Vaughan aims to keep Lara in stranglehold

<preform>West Indies 208 &amp; 209 <br>England 319 &amp; 99-3 <br>England win by seven wkts</preform>
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Michael Vaughan, the England captain, warned his team not to become complacent following their seven-wicket win over the West Indies here in Trinidad yesterday.

Michael Vaughan, the England captain, warned his team not to become complacent following their seven-wicket win over the West Indies here in Trinidad yesterday.

The victory, which was completed when Mark Butcher crashed Adam Sanford straight down the ground for four, took England into a 2-0 lead in the four-Test series and ensured that the tourists retained the Wisden Trophy.

This is only the second time England have won two Test matches on a tour of the Caribbean and Vaughan now has the opportunity ­ against Brian Lara no less ­ to become the first England captain in 36 years to win a Test series here.

"We have not won the series yet," Vaughan said. "I expected us to come out here and win but to be 2-0 up after two games is probably a little bit beyond where we thought we would be. But there are two Tests left and we have to make sure we keep working hard and do not become complacent.

"We realise that the West Indies will come back. They will fight hard and we need to keep doing exactly what we have been doing since we arrived in the Caribbean. If we can do this, the results will hopefully look after themselves."

English hearts were given a brief scare on the final morning when Nasser Hussain was out to the second ball of the day. But this was the only setback the tourists suffered in the 23 minutes it took them to score the 28 runs they needed for victory.

England now travel to Barbados where they will play a three-day game against a Carib Beer XI before the third Test begins on 1 April.

"Barbados is going to be a fantastic week," Vaughan said. "There will be thousands of Brits coming out to support us and we have to make sure that we keep our heads and keep gritting in when the going gets tough. We have to keep getting the odd individual to produce a bit of magic like we are doing at the moment."

Stephen Harmison's first-innings figures of 6 for 61 won him his third consecutive Man-of-the-Match award but there were several outstanding performances that deserve mention. Simon Jones took 5 for 57 in the West Indies second innings and Hussain, Butcher and Graham Thorpe all made significant contributions with the bat.

"On the first day the West Indies were 100 for 0 and Harmison produced a gem of a spell," Vaughan said. "He is a real threat when he is in this sort of rhythm. He looked like taking a wicket with every ball. Simon Jones' spell was also fantastic and it is nice to have two or three fast bowlers in your armoury.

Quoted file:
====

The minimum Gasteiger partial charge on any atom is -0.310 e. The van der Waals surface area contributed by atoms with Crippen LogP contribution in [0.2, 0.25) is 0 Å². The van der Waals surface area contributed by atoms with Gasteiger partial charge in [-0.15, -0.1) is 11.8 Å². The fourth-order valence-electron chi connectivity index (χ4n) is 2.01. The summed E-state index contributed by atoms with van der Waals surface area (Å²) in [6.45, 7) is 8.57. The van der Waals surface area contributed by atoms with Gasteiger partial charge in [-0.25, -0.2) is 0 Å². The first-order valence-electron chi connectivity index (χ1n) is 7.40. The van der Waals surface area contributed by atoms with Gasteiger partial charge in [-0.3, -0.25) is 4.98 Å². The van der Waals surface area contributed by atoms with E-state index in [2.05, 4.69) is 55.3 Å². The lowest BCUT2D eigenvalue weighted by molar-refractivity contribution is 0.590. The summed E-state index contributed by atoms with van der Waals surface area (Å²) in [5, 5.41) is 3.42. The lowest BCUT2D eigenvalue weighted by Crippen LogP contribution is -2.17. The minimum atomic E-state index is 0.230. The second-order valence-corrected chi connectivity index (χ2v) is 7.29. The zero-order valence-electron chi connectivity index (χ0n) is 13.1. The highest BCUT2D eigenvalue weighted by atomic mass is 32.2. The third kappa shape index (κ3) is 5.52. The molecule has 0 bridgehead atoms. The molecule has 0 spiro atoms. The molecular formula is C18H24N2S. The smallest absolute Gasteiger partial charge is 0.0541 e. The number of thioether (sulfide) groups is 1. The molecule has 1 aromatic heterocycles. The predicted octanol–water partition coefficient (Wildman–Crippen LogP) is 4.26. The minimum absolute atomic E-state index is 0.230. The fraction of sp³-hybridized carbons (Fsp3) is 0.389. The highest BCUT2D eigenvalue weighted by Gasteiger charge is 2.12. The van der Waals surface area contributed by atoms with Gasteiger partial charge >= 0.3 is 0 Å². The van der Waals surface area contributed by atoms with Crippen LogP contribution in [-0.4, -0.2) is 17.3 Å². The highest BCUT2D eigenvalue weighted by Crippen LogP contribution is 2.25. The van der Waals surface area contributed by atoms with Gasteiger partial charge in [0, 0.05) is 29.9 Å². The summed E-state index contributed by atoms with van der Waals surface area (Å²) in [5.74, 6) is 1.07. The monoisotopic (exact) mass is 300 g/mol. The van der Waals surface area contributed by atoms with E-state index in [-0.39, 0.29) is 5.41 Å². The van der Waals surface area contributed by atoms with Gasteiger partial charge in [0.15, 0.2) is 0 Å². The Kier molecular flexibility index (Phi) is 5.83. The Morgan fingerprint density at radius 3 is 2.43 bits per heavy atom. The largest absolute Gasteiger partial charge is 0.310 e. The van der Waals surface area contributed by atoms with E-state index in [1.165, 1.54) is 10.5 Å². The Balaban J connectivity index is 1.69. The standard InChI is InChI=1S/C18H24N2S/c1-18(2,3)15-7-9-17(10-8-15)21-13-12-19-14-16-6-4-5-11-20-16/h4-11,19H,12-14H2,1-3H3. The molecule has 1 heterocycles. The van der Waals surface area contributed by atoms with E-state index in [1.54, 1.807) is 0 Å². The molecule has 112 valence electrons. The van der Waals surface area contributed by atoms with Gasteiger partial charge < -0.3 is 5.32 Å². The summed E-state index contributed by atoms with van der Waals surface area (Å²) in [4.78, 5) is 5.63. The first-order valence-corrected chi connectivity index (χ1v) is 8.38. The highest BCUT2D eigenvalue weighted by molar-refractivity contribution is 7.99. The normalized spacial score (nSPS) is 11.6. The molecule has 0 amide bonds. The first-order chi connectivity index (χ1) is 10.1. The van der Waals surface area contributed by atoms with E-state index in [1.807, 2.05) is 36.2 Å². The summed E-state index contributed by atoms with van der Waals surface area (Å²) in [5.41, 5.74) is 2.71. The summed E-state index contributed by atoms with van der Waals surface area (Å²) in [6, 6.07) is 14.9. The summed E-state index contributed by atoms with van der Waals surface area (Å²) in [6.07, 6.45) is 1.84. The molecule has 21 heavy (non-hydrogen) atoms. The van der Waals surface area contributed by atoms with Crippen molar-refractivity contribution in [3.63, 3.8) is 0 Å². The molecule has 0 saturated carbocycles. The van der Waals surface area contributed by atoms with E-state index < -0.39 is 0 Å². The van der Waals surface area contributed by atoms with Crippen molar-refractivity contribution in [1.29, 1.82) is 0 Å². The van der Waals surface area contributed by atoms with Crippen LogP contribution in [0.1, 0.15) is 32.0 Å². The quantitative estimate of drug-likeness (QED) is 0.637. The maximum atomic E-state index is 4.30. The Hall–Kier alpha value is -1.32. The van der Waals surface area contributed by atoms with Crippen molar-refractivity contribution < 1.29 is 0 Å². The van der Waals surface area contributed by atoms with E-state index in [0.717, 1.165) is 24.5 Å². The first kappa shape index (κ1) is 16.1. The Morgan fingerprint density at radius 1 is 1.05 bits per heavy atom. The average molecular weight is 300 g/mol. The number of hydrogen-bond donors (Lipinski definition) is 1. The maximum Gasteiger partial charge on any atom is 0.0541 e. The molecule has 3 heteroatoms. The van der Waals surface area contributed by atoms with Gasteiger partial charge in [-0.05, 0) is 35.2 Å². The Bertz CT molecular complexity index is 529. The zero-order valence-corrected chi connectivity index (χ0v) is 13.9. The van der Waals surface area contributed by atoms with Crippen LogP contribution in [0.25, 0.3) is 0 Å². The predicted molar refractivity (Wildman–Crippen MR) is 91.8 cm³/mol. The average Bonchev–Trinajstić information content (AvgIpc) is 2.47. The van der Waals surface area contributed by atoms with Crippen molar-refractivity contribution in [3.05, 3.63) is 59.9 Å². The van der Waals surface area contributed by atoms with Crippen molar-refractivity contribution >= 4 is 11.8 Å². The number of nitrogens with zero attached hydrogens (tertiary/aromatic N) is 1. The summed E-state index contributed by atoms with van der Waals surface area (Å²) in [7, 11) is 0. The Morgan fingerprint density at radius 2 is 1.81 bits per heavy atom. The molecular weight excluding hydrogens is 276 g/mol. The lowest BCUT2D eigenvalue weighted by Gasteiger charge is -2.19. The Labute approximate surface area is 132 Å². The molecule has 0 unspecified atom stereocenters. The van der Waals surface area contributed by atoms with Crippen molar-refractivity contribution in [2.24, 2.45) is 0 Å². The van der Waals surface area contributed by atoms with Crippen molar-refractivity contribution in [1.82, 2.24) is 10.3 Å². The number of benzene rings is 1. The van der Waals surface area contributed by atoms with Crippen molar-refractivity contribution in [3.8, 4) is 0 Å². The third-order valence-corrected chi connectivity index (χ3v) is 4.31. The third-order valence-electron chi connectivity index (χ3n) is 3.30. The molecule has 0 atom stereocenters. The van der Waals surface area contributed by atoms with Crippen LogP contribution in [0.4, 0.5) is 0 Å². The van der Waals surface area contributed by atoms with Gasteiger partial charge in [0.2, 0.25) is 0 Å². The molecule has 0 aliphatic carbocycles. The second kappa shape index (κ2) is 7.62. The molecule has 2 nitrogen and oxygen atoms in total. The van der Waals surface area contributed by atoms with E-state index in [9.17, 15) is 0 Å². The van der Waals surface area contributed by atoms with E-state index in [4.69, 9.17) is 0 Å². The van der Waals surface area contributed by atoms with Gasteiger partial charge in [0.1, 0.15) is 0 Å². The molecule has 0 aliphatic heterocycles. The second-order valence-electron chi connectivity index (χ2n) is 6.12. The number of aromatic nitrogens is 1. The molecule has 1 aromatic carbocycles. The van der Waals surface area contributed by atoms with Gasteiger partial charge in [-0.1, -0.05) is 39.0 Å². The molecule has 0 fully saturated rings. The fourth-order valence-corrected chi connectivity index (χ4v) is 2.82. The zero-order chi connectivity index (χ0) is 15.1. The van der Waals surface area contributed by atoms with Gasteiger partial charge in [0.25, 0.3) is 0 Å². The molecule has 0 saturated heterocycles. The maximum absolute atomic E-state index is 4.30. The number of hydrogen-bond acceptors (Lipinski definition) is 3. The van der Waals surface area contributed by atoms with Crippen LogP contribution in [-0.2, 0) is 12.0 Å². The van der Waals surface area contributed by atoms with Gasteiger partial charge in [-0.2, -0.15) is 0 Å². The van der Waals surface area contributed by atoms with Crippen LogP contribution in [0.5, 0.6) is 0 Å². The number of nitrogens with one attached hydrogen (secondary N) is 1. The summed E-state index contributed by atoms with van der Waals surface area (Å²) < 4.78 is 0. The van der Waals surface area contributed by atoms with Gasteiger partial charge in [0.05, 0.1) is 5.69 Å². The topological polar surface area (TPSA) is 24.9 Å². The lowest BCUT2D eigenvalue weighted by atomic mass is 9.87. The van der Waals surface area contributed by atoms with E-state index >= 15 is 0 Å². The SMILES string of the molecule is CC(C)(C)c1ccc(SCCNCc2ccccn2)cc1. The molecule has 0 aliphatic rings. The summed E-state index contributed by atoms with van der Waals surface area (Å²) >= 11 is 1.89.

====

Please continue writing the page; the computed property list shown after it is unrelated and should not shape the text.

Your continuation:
"In this game it bounced in the first innings when the cloud came around and Harmy produced a great spell. On Tuesday it kept a little low and started to reverse-swing and Simon Jones came on and bowled a fantastic spell. It is great to have different styles of bowler so that when the wicket changes throughout a game of cricket you have something to fall back on.

"It's great to have two bowlers bowling in tandem like that," Vaughan added. "The key to their bowling for me is that they always keep to the plan and want to improve from session to session."

The captain also praised the seamer Matthew Hoggard. "Hoggard has done a fantastic job," he said. "We're asking him to play a role, to hold up an end. It's not just the Simon Jones and Steve Harmison show."

Vaughan was keen to stress that England's success was not only based on the bowling. "I think the partnerships between Nasser and Butch in these two Test matches has been the difference between the two teams. In both games we were 10 for 2 and the going was tough but these two guys made sure we posted a total. It was their hard work here which allowed Thorpey to go in and play the way he did."

The West Indies captain, Brian Lara, attempted to remain upbeat and positive following his side's defeat. "The series is still there to be levelled," he said. "I think we can do this in Barbados and Antigua. Our guys have been trying their best but we are very embarrassed and disappointed with our performances so far. We need to regroup, look at our mistakes and try to ensure that we don't make them again.

"There have been moments in both Test matches when the West Indies have held the advantage. Our problem is that we have not been able to put an entire game together. We have played better cricket than England in certain sessions but the English team have played the entire game better than we have.

"We've got faith in the guys we've selected and I don't think it's time to press the panic button. Our experienced players need to take responsibility. The junior players have been doing well. It's us, the more experienced players, who must come up to scratch."